Question-and-Answer Session

Operator

Thank you very much. (Operator Instructions) We’ll take our first question Simos Simeonidis with Cowen and Company.

Simos Simeonidis – Cowen and Company

Thank you for taking the question. Dan, I just want to make sure I heard what you said correctly about the T-DM1 potential application on the metastatic setting. I believe you said that you expected to be used on the basis of the EMILIA data for at least some first-line patients. Should we expect that you think the label will include first-line metastatic patients?

Daniel M. Junius

Well, I think that the label my expectation Simos, it is strictly mine as opposed to this including any guidance from Roche. But I think that the label would follow the patient population that has been tested and given that it’s for patients who have advanced well on Herceptin. It seems like the only appropriate avenue for a physician to treat that patient would be to give them something that is for the next stage of their disease in a stage advanced, while on Herceptin, it would seem to be inappropriate for them to put them on a Herceptin plus taxane regimen for metastatic disease.

So given the fact that the EMILIA study was looking at patients who had advanced while on a Herceptin based, after a Herceptin based therapy. And if some other patients in the EMILIA population were patients with first line Metastatic disease who advanced after treatment with Herceptin in the adjuvant setting, it seems only logical that the label would follow that.

Simos Simeonidis – Cowen and Company

Okay and second one and I’ll jump back in the queue. I want to make sure I understood correctly the breakdown of the royalty rate you disclosed, so first of all, the highest royalty rate in the areas, in the regions where you have IP it’s 5% and in order to get that you have to be more than a $750 million in sales in that region. So for example, in order to get 5% in Europe and in U.S. it would have to be a total of $1.5 billion, is that correct?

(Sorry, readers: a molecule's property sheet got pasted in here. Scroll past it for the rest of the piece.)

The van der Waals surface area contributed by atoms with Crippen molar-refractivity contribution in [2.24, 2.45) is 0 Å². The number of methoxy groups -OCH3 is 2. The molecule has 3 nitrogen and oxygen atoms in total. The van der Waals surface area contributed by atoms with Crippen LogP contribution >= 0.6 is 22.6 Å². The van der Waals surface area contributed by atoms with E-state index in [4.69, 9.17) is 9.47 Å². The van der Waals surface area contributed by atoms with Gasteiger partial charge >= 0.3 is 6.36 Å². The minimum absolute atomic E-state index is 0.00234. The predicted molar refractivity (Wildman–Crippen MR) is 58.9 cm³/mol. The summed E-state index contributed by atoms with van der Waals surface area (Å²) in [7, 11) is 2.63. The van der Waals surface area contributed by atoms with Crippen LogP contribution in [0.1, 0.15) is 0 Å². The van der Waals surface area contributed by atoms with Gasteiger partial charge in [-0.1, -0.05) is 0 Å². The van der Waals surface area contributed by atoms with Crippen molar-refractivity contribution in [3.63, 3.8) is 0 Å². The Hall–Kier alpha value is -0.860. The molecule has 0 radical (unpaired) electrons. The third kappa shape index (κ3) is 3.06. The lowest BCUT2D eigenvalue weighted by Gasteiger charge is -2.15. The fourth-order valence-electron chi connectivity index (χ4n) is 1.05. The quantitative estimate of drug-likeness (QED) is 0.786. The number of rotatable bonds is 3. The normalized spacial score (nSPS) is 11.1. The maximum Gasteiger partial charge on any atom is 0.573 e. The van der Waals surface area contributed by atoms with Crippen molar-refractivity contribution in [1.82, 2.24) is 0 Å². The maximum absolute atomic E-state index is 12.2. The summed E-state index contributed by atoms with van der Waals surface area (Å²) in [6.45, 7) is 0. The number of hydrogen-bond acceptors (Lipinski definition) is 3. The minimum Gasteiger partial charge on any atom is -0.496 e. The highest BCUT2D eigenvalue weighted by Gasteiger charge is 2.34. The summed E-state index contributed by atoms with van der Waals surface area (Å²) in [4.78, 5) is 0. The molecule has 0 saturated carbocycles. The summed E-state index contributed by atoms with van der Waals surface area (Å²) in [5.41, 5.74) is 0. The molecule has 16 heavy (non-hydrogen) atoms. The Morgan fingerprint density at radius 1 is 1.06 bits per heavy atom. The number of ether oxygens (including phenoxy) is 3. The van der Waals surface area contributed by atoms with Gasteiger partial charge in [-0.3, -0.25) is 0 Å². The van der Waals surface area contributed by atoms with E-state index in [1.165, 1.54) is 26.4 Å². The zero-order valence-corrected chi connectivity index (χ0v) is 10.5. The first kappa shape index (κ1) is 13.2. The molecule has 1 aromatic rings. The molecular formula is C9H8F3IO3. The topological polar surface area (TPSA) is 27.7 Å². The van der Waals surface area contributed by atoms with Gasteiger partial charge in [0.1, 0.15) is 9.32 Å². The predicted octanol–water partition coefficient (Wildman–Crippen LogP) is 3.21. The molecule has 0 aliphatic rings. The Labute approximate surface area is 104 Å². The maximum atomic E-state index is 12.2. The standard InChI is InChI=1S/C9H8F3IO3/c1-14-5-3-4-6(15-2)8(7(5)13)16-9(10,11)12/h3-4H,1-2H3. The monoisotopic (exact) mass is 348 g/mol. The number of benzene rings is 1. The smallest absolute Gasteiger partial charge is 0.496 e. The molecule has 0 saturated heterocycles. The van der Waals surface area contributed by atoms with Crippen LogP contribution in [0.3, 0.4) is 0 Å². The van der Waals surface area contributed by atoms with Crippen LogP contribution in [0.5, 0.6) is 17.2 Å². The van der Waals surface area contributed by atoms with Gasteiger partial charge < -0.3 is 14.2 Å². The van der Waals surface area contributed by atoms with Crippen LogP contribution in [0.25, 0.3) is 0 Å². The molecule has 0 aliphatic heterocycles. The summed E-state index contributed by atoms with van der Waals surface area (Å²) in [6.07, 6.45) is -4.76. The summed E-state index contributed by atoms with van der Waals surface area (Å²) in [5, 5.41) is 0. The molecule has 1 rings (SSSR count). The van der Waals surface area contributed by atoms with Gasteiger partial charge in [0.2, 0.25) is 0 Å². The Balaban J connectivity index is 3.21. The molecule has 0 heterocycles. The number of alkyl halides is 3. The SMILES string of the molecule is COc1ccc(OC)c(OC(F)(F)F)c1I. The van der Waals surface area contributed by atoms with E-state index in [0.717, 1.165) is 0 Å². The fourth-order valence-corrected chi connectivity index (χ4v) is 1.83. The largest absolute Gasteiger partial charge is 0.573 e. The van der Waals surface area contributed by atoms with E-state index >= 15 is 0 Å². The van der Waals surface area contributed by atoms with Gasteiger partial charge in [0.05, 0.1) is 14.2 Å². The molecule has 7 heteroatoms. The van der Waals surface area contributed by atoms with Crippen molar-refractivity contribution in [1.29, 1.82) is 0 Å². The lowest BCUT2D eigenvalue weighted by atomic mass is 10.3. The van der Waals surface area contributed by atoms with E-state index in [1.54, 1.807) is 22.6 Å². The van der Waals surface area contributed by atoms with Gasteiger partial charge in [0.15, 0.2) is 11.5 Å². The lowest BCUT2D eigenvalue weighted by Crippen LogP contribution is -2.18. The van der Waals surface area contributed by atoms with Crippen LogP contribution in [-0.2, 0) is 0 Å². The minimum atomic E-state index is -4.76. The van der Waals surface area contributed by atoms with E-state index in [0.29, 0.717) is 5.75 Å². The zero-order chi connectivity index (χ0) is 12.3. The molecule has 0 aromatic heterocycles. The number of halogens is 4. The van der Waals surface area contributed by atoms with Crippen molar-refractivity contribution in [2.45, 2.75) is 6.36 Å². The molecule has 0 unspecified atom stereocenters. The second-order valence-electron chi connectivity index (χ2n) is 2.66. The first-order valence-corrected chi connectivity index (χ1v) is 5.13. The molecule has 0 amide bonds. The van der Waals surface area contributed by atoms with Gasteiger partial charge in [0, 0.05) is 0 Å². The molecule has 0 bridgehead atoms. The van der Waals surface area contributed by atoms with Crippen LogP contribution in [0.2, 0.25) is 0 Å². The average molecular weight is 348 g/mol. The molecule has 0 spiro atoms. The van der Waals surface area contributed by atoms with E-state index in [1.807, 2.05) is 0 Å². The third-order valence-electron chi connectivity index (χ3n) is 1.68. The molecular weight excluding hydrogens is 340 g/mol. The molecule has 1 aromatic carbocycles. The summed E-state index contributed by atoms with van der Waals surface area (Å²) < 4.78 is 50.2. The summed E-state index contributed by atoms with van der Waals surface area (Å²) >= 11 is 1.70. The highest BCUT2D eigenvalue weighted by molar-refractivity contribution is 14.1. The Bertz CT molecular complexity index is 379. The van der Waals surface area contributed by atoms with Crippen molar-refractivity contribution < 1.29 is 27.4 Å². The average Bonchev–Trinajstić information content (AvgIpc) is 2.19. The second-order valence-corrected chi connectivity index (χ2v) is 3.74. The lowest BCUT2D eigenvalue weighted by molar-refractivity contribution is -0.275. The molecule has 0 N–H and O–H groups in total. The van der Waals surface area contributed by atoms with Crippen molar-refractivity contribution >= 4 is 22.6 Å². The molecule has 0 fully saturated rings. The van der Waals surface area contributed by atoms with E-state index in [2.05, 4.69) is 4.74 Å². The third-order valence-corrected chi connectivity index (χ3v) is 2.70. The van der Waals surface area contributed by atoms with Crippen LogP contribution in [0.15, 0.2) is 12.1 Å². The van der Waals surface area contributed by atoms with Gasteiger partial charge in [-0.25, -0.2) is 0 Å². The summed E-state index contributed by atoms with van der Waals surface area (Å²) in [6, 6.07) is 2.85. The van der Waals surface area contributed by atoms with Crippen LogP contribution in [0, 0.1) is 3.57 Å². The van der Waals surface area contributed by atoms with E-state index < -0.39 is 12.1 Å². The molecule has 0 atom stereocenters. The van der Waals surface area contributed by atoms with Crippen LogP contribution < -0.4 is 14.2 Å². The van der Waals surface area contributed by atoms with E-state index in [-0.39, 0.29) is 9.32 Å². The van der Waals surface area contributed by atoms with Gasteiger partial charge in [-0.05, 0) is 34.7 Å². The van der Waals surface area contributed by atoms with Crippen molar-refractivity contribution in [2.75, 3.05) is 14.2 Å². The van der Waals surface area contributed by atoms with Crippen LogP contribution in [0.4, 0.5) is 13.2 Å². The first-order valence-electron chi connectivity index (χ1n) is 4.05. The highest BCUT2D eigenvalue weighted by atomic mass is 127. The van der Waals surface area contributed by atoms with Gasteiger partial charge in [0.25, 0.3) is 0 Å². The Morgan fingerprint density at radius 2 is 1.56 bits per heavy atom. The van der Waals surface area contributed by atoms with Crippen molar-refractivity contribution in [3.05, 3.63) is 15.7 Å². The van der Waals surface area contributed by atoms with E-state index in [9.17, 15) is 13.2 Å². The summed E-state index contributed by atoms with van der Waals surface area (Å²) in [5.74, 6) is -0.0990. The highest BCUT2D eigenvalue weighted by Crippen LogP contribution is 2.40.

Daniel M. Junius

It was actually, its $700 million not $750 million.

Simos Simeonidis – Cowen and Company

$700 million, Okay.

Daniel M. Junius

And to get 5% on global sales if you will, you would have had to have reached $700 million in the U.S. and $700 million in the rest of the world.

Simos Simeonidis – Cowen and Company

Okay, great. Thank you for taking the questions.

Daniel M. Junius

Yes.

Operator

And our next question will come from Cory Kasimov with JP Morgan.

Cory Kasimov – JP Morgan Securities

Good morning and thanks for taking the questions. I have two on the economics disclosed today. So first of all, does the royalty reset each year or a few clips of certain threshold in one year do you continue at that rate into the following? And then the second question is you obviously have the big areas covered of the U.S., Europe and Japan, but what countries do you not have valid claim under patents where you would have 10 years in the flat 2% royalty and do you know what percent of Herceptin sales are generated in those regions? Thanks.

Daniel M. Junius

To the first question Cory, it does reset annually. So these breaks are based on annual sales in a territory.

Cory Kasimov – JP Morgan Securities

Okay.

Daniel M. Junius